“When I look around I feel good, you hear the drums and you feel it,” Franklin said. “It’s about being around black people and being in the element and not being watched for your hair or how you look or how you’re dressed and just being able to be in community with each other.”

While many events happened over the weekend, the federal holiday is recognized on Monday.


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Good news | Richmond Free Press https://conservativepetitions.com/good-news-richmond-free-press-2/ Thu, 16 Jun 2022 22:10:23 +0000 https://conservativepetitions.com/good-news-richmond-free-press-2/ The LEGO Group will build its first factory in the United States producing its wildly popular plastic building blocks for kids to create and build anything they can imagine in Chesterfield County. The announcement on Wednesday that the Denmark-based company has chosen Meadowville Technology Park as the site for its projected billion-dollar production facility is […]]]>

The LEGO Group will build its first factory in the United States producing its wildly popular plastic building blocks for kids to create and build anything they can imagine in Chesterfield County.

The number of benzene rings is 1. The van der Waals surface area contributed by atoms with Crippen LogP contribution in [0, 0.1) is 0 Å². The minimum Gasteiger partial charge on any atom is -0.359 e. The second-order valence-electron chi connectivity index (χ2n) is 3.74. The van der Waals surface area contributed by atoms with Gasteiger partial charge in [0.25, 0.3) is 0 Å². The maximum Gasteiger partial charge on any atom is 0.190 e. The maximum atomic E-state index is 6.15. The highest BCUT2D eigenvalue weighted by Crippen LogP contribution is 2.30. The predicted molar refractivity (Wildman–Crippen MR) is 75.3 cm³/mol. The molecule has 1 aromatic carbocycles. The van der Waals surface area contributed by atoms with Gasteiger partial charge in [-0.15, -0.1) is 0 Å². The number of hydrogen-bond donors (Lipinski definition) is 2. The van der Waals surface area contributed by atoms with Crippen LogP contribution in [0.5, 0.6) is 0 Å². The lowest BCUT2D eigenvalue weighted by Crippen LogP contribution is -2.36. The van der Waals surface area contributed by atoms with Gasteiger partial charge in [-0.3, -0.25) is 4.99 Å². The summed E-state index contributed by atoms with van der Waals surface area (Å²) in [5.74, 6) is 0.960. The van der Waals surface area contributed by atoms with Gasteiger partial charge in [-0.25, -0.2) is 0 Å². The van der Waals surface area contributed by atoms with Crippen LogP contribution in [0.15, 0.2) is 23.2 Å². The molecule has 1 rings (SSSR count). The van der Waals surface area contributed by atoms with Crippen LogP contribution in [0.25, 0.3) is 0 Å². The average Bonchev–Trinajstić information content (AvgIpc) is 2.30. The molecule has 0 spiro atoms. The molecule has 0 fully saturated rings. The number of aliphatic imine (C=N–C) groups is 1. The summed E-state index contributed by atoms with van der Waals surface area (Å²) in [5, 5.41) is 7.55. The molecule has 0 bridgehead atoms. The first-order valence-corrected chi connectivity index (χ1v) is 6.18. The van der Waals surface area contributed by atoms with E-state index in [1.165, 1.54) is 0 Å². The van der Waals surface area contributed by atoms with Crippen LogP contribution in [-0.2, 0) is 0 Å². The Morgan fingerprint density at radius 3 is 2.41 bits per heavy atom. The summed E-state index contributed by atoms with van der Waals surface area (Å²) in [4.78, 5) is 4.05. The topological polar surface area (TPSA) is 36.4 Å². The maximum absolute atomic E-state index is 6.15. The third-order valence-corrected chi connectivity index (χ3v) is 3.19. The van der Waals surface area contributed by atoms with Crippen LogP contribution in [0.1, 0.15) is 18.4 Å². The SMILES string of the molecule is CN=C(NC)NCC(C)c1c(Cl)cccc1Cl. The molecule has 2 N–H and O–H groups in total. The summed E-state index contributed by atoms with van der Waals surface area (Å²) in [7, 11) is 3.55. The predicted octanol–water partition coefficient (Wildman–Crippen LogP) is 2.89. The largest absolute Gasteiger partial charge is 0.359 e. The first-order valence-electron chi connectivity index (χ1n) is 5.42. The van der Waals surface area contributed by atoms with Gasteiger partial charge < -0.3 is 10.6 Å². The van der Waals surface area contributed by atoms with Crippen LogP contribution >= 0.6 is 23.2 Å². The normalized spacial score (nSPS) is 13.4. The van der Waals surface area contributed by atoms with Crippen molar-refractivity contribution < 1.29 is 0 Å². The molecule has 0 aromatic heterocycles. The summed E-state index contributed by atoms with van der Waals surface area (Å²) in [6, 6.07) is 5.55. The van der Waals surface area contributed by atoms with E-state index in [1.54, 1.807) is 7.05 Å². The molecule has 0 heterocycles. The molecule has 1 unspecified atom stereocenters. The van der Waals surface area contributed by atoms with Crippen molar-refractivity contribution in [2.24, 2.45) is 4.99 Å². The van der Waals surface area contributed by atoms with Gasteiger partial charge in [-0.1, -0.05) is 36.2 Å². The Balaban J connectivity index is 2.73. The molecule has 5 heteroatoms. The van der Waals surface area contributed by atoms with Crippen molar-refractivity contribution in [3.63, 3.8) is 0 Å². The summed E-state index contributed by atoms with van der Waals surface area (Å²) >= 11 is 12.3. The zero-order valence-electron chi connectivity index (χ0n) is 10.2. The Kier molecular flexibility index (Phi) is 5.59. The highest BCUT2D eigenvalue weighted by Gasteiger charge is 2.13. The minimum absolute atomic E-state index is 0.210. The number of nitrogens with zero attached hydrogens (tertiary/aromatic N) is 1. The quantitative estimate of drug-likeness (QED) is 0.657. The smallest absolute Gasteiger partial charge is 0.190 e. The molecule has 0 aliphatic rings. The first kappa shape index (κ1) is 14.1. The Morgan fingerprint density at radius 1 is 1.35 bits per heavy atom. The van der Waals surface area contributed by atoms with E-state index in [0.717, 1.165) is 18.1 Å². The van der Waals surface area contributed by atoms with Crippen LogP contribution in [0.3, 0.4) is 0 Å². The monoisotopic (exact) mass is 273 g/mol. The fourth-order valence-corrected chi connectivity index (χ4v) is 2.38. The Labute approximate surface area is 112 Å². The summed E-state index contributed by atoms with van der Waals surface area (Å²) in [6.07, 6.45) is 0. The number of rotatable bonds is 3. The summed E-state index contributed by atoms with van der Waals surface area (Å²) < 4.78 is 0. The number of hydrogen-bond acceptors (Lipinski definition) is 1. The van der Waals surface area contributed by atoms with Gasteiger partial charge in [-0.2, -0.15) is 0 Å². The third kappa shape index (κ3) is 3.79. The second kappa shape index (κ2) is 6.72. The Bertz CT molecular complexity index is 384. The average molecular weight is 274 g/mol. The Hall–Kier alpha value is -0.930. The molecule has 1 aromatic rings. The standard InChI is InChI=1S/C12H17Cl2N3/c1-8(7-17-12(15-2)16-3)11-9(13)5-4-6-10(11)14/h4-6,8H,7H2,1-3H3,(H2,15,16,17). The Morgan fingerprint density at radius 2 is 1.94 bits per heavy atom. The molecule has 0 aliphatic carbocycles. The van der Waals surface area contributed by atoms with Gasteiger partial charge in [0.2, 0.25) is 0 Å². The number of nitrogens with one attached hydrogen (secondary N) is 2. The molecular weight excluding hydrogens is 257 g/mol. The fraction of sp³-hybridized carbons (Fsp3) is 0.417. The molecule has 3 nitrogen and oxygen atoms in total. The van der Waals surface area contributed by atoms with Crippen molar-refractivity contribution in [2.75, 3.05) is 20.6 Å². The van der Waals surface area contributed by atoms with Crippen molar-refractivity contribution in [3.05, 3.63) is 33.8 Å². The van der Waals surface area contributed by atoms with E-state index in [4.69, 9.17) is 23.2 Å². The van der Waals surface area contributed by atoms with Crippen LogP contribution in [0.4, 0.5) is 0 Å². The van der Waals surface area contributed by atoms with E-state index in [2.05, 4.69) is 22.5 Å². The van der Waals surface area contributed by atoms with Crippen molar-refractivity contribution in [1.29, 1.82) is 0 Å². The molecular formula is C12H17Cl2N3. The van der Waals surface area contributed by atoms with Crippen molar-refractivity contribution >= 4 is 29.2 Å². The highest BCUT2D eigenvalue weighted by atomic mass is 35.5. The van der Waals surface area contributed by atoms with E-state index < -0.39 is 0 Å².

The announcement on Wednesday that the Denmark-based company has chosen Meadowville Technology Park as the site for its projected billion-dollar production facility is good news for the county and our region.

The plant, which will take up to three years to build, will be an economic boost that will have ripple effects as construction, housing and a host of other business segments will feel positive impacts.

Hundreds of people from companies large and small will be involved in building the factory over the next three years, and the world’s largest toymaker expects to create at least 1,760 well-paying jobs once it is ready. factory opened in 2025, providing a new source of employment. for residents of Richmond and surrounding areas.

The state government has only offered $75 million in incentives from programs created during former Governor Ralph Northam’s tenure to help attract business to central Virginia.